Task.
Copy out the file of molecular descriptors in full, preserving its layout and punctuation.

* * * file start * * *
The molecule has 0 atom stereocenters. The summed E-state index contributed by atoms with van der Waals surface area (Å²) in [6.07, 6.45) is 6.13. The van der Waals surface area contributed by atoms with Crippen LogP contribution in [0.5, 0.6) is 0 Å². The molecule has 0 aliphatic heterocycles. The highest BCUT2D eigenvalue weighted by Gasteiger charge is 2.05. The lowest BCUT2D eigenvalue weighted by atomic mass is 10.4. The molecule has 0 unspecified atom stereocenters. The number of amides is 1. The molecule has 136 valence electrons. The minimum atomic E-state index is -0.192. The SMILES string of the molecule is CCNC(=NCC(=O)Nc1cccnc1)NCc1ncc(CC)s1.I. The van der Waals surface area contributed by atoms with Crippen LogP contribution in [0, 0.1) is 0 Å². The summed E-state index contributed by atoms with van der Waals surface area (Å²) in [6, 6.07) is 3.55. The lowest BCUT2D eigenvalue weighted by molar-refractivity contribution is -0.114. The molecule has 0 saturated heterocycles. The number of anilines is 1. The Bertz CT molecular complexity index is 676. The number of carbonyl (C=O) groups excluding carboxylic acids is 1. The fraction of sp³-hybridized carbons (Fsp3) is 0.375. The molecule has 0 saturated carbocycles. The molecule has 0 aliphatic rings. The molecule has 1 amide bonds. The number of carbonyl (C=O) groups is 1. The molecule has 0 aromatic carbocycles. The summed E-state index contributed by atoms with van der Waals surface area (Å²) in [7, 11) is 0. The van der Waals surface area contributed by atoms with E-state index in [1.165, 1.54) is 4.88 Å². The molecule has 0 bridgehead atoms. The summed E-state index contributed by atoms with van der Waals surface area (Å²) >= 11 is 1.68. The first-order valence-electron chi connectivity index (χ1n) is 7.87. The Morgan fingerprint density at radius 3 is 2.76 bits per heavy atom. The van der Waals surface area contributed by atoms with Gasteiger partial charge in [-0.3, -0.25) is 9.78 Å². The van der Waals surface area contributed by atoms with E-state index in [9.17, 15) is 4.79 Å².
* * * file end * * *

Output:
The molecule has 0 atom stereocenters. The summed E-state index contributed by atoms with van der Waals surface area (Å²) in [6.07, 6.45) is 6.13. The van der Waals surface area contributed by atoms with Crippen LogP contribution in [0.5, 0.6) is 0 Å². The molecule has 0 aliphatic heterocycles. The highest BCUT2D eigenvalue weighted by Gasteiger charge is 2.05. The lowest BCUT2D eigenvalue weighted by atomic mass is 10.4. The molecule has 0 unspecified atom stereocenters. The number of amides is 1. The molecule has 136 valence electrons. The minimum atomic E-state index is -0.192. The SMILES string of the molecule is CCNC(=NCC(=O)Nc1cccnc1)NCc1ncc(CC)s1.I. The van der Waals surface area contributed by atoms with Crippen LogP contribution in [0, 0.1) is 0 Å². The summed E-state index contributed by atoms with van der Waals surface area (Å²) in [6, 6.07) is 3.55. The lowest BCUT2D eigenvalue weighted by molar-refractivity contribution is -0.114. The molecule has 0 saturated heterocycles. The number of anilines is 1. The Bertz CT molecular complexity index is 676. The number of carbonyl (C=O) groups excluding carboxylic acids is 1. The fraction of sp³-hybridized carbons (Fsp3) is 0.375. The molecule has 0 saturated carbocycles. The molecule has 0 aliphatic rings. The molecule has 1 amide bonds. The number of carbonyl (C=O) groups is 1. The molecule has 0 aromatic carbocycles. The summed E-state index contributed by atoms with van der Waals surface area (Å²) in [7, 11) is 0. The van der Waals surface area contributed by atoms with E-state index in [1.165, 1.54) is 4.88 Å². The molecule has 0 bridgehead atoms. The summed E-state index contributed by atoms with van der Waals surface area (Å²) >= 11 is 1.68. The first-order valence-electron chi connectivity index (χ1n) is 7.87. The Morgan fingerprint density at radius 3 is 2.76 bits per heavy atom. The van der Waals surface area contributed by atoms with Gasteiger partial charge in [-0.3, -0.25) is 9.78 Å². The van der Waals surface area contributed by atoms with E-state index in [9.17, 15) is 4.79 Å².